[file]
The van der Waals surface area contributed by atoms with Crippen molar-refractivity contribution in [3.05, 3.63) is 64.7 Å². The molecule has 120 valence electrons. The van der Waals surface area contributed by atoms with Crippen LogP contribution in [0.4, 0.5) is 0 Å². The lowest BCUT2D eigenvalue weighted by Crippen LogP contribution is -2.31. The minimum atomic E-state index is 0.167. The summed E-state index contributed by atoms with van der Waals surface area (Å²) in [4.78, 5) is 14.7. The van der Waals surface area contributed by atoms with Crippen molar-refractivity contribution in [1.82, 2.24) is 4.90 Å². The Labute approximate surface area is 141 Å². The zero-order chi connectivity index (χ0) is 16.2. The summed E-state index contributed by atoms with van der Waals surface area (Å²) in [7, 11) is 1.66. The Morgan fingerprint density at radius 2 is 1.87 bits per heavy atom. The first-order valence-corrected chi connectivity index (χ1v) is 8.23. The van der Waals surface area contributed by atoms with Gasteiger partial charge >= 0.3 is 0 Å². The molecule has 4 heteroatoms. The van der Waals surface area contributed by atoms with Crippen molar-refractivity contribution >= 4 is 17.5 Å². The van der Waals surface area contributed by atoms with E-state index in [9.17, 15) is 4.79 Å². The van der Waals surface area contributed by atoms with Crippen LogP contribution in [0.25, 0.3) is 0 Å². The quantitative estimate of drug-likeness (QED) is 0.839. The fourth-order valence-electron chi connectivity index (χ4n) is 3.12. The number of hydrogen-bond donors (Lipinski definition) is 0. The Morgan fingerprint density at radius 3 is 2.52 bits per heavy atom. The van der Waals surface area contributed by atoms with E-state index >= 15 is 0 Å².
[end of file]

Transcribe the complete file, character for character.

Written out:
The van der Waals surface area contributed by atoms with Crippen molar-refractivity contribution in [3.05, 3.63) is 64.7 Å². The molecule has 120 valence electrons. The van der Waals surface area contributed by atoms with Crippen LogP contribution in [0.4, 0.5) is 0 Å². The lowest BCUT2D eigenvalue weighted by Crippen LogP contribution is -2.31. The minimum atomic E-state index is 0.167. The summed E-state index contributed by atoms with van der Waals surface area (Å²) in [4.78, 5) is 14.7. The van der Waals surface area contributed by atoms with Crippen molar-refractivity contribution in [1.82, 2.24) is 4.90 Å². The Labute approximate surface area is 141 Å². The zero-order chi connectivity index (χ0) is 16.2. The summed E-state index contributed by atoms with van der Waals surface area (Å²) in [7, 11) is 1.66. The Morgan fingerprint density at radius 2 is 1.87 bits per heavy atom. The first-order valence-corrected chi connectivity index (χ1v) is 8.23. The van der Waals surface area contributed by atoms with Gasteiger partial charge >= 0.3 is 0 Å². The molecule has 4 heteroatoms. The van der Waals surface area contributed by atoms with Crippen molar-refractivity contribution >= 4 is 17.5 Å². The van der Waals surface area contributed by atoms with E-state index in [9.17, 15) is 4.79 Å². The van der Waals surface area contributed by atoms with Crippen LogP contribution in [0.25, 0.3) is 0 Å². The quantitative estimate of drug-likeness (QED) is 0.839. The fourth-order valence-electron chi connectivity index (χ4n) is 3.12. The number of hydrogen-bond donors (Lipinski definition) is 0. The Morgan fingerprint density at radius 3 is 2.52 bits per heavy atom. The van der Waals surface area contributed by atoms with E-state index >= 15 is 0 Å².